One of the most vulnerable moments of your online presence is when your website is hacked or your web identity compromised. And it can happen to anyone of us. Just for the record – hackers do not just go after established names, nor are the super successful sites on the internet safe from hackers. Not unless they continuously make an attempt to stay up-to-date and follow a stringent policy to stay clean and unviolated.
So, we are discussing the ways to stay away from hackers. Is it possible? Well, to some extent, it certainly is. At least, we would (and should) do everything in our power to prevent being an easy prey to malicious attackers. Below, I have discussed how a few simple precautionary measures can save us hours, even weeks of misery.
When we are hacked, it is because there is a loophole somewhere in the system, a loose-end, which the hacker exploits. It could be in terms of outdated software or plug-ins, unclean codes or even chained/ connected accounts. In fact, sometimes it could even result from the security questions we set to retrieve our passwords. We freely share the answers on the web through the various social networks we form. Information like birthday, mother’s maiden name, pet’s name, school, university and city where you were born could be all the hacker needs to violate your account and identity.
SO now to prevent web identity theft or our websites being compromised by external attackers, the following steps could be a start. Of course this is not equivalent to having an expert diagnose your site for further fine tuning.
First and foremost, share less. Compare your social presence 10 years ago, and imagine how much you have opened up since then. The web is increasingly becoming more demanding and constantly luring users to share more of their personal data, choices and ‘likes’, and personality traits, just to be able to better read the market and meet the gap in demand and supply. In the process, the naïve user unknowingly discloses critical information that could wreck havoc in his life, should the information reach the wrong hands. And that’s exactly what happens so often.
Another vulnerable area that lands many into trouble is linked accounts. With linked accounts, all the hacker has to do, once he has access to one of them, is track back to all related accounts and ruin the owner’s web identity. Oftentimes, your web entity is all you have to make yourself known.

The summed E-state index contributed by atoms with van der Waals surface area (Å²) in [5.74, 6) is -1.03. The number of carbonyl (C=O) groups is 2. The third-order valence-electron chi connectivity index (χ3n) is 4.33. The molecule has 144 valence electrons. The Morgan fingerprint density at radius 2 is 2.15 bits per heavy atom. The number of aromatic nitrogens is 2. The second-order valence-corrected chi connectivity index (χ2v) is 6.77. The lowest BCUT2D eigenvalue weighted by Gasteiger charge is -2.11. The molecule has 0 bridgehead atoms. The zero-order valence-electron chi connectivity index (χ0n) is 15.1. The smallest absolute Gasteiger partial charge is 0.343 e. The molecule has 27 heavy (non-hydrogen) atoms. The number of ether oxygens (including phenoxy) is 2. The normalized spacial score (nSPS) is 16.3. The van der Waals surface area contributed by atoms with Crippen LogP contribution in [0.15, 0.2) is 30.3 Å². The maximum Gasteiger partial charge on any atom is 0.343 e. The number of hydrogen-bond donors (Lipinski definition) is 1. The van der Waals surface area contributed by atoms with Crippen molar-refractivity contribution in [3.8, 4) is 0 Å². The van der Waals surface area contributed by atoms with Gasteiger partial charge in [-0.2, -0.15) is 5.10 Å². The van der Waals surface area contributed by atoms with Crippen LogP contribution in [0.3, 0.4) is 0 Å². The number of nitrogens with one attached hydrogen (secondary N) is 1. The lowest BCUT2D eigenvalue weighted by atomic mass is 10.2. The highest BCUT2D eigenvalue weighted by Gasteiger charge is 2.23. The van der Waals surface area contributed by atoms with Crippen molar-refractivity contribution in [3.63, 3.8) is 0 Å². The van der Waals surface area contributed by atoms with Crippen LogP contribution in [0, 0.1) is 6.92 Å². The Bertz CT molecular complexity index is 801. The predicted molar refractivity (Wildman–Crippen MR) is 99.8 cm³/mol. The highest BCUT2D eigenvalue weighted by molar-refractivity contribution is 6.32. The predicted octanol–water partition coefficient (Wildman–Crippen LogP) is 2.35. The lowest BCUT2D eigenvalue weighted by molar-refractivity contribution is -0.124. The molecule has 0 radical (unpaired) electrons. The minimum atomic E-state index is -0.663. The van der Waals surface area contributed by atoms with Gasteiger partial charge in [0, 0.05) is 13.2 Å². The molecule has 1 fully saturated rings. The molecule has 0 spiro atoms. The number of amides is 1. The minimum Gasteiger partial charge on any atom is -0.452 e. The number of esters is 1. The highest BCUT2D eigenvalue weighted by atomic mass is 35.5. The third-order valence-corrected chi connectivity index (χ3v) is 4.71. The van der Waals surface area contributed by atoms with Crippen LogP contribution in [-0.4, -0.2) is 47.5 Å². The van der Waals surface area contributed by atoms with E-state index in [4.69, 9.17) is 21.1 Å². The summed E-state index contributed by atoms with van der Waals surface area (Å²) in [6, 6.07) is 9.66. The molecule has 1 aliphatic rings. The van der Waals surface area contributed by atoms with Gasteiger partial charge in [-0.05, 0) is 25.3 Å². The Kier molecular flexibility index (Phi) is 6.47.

Be very cautious with your passwords. This is the key to all your data. Ensure to (a) keep a password which is unique for each account, (b) does not constitute of your birthday, name, or your graduation year, and (c) is certainly not a random pick from your keyboard. An ideal password is a word (or phrase) of your choice with a combination of alphabets in upper and lower cases, special characters and numbers. You could better handle your bunch of passwords for all your accounts with the help of a password manager, or just maintain a diary safely stored in your drawer! You can still trust people
Using a good firewall or anti-virus on your system will save a lot of unwanted hassles. It is a way to ensure that you are notified anytime you have landed on a page that your firewall does not trust, or senses some problematic behavior on.
Update your system, software's and plug-ins regularly. Keeping outdated software applications on your system is like inviting problems. An update is released whenever a loophole or an area of improvement is identified on the present configuration. It is highly likely that the old version contained a bug or has been found vulnerable to external attacks. Hence it would be an easy route to your system and thence to your data.
Ever thought keeping a back up of your data is worth the time and effort? Those whose data/ system/ websites have been compromised will vouch for it! It probably may seem like waste of time maintaining a back up, but imagine losing all your important files and documents without a copy to fall back on! That’s a nightmare you don’t want to invite. And while keeping a back up, saving it in the cloud could be convenient, but not the best option, considering it is a shared host accessed by multiple users. You should have a personal copy of all your can’t-do-without files, just in case.
And ultimately, things like using a shredder could make a difference. When trying to access your accounts, especially email accounts, bank accounts and other critical and restricted information on a shared computer, be very cautious. You are most vulnerable here as you don’t know what malware protection the user has availed, nor if the system is already compromised. Another point to follow is to resist the temptation of clicking a forwarded link that you are not familiar with. Needs no explanation, these are simply trouble makers, and you better stay away!
These smart moves are the difference between being an easy prey, and being left out in search of a more gullible account/user. Your account may still be hacked, but it’s just about keeping your chances slimmer!